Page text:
Mow also said the county was included in the planning, and had ample opportunity to learn about road closures and offer comments or alternatives.

The tollway authority is the lead agency on the project, although the Texas Department of Transportation oversaw the original environmental study.

“This was part of the environmental process,” Mow said. “All the neighborhoods were very much a part of the environmental process.”

Mow added that the closure of Old Granbury Road is tentatively scheduled to take place in the fall, but said it won’t happen until Fort Worth completes an extension of McPherson Boulevard — giving residents such as Humm and Kempt a free alternative to getting out of their neighborhood and into the shopping areas of south Fort Worth or Crowley.

One reason the closure of Old Granbury Road might come as a surprise to some is that, prior to about 2006, most people following the project believed that only the northernmost eight miles of the project within the Fort Worth limits would be built initially — so that’s the area that got the most attention from the public, said Bryan Beck, Fort Worth’s regional transportation coordinator.

The remaining 20 miles to the south, including the portion crossing Old Granbury, was considered a future phase, although the conceptual plans for all 28 miles were included in the original environmental study.

The idea of building the entire 28-mile toll road all at once came about beginning in 2006, when the North Texas Tollway Authority began to take the lead on the project.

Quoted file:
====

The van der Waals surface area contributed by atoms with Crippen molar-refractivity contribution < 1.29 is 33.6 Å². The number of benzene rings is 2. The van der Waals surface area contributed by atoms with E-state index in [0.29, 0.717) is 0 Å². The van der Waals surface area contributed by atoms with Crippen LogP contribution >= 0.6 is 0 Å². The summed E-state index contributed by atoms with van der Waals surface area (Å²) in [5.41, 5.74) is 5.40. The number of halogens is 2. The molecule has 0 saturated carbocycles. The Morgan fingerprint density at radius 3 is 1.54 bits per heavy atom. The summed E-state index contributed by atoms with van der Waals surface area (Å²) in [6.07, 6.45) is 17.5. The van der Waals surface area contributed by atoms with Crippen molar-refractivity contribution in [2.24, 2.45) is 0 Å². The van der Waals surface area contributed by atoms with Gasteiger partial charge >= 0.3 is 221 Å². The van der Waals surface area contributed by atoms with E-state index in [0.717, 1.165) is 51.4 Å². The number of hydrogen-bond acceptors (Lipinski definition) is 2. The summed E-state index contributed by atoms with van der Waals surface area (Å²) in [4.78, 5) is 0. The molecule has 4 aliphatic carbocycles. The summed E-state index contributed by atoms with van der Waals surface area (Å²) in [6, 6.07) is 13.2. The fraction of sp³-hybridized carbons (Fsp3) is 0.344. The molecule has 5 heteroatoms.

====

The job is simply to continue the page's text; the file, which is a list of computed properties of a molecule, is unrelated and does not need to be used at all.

Fort Worth and the Texas Department of Transportation gradually became secondary partners.

Free TollTags

Chisholm Trail Parkway is 50 years in the making, and many believe that when the toll road opens in about a year, it will spark feverish development in southwest Fort Worth and surrounding cities in Tarrant and Johnson counties.

For the roughly 500 residents of St. Francis Village, their retirement enclave near Benbrook Lake will likely be a little less secret. Country paths like Old Granbury Road will be replaced by wider, more modern facilities.

Brooks said county officials are in talks with the tollway authority to provide free TollTags to residents of St. Francis Village, perhaps giving them free use of the toll road for one or several years.

Brooks said he was told the funding could come from the county, or perhaps the Regional Transportation Council, but could not come from the tollway authority itself.

Humm said he won’t use the toll road, free or not. To him, it’s a matter of principle to avoid a paid road that sliced in half a perfectly good free road.

It’s unfair, he said, that those planning the road took such care to design beautiful overpasses and underpasses in areas such as Arborlawn Drive closer to Fort Worth’s city center, where neighborhood groups played a strong role in determining the aesthetics.

Planners also took care, he said, in the vicinity of Risinger Road/McPherson Boulevard, where plans call for residential and commercial development.

Old Granbury Road had no such champion, he said. Neither did nearby Stewart Feltz Road, which is also being sliced in half to make way for the parkway.

“I’ll drive three extra miles,” he said, “rather than take that toll road.”

Gordon Dickson, 817-390-7796 Twitter: @gdickson